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Showing posts from February 27, 2011

Elia meets Karl Marx at the South Sea House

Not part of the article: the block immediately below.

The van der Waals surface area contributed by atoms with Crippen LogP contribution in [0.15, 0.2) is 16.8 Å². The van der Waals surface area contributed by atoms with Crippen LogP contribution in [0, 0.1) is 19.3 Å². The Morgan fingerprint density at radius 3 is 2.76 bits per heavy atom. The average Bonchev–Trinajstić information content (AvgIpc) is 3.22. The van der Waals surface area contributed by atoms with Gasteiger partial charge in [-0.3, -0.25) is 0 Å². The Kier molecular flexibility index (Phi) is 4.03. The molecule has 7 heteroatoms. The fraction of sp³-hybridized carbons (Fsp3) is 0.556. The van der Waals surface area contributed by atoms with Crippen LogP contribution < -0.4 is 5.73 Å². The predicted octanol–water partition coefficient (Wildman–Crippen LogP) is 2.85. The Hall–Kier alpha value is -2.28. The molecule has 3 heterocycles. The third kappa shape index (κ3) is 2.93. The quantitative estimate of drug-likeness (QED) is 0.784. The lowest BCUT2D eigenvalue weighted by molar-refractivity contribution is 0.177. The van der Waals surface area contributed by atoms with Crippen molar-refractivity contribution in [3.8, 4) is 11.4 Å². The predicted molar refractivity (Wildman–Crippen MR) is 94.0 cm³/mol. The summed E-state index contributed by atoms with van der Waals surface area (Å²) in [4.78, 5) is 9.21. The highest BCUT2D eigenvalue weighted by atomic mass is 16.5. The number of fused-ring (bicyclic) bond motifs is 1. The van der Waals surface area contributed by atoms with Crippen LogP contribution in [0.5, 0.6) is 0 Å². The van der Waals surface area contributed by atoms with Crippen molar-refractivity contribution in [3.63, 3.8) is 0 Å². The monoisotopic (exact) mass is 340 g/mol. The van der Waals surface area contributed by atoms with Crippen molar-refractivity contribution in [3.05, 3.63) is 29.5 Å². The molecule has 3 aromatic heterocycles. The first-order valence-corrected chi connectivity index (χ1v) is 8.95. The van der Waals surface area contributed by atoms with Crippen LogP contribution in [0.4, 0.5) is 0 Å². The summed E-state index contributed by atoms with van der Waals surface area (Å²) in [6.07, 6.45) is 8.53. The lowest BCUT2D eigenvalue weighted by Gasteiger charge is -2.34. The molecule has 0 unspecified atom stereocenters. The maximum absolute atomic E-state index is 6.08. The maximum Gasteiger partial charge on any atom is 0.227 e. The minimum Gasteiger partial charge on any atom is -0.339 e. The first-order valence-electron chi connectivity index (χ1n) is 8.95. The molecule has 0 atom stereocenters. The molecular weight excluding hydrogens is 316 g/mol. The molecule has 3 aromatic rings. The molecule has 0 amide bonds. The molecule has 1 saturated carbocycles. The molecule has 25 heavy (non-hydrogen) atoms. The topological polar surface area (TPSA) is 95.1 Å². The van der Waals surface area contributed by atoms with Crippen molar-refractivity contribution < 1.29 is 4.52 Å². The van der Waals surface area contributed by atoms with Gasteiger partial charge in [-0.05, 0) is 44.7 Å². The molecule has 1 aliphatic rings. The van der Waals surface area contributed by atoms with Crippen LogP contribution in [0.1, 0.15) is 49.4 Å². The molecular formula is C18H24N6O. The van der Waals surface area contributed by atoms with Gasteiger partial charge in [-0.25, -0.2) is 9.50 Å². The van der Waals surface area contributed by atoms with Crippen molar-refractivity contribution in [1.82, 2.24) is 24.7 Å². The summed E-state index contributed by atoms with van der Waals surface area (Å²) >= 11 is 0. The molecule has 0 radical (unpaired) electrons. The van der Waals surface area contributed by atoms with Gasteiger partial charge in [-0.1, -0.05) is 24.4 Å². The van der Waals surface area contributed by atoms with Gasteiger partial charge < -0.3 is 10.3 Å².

When Charles Lamb, a scholarship boy at Christ’s Hospital, was fifteen, one of his patrons, Thomas Coventry, had a discussion with a City merchant, Joseph Paice, concerning the boy. According to Lucas’s biography of Lamb, Coventry, a bearish plutocrat of the pure 18th century type, said to Price, ““There is a lad that I placed some years since in the Blue Coat school, now on the point of leaving it, and I know not what on earth to do with him.” “Let him have the run of the counting house till something better offers,” said Mr. Paice.” (71) The conversation of such men was like unto the grinding mechanism of fate, and they shaped Charles Lamb’s entire professional life from that moment on. Or rather, they shaped one of the outstanding facts about Lamb: he made his money as a clerk. He was first with Mr. Paice at the South Sea House, and then went into the accounting department at India House. Lamb is one of the exemplary clerks of literature. He wrote about it; he lived it; he chafed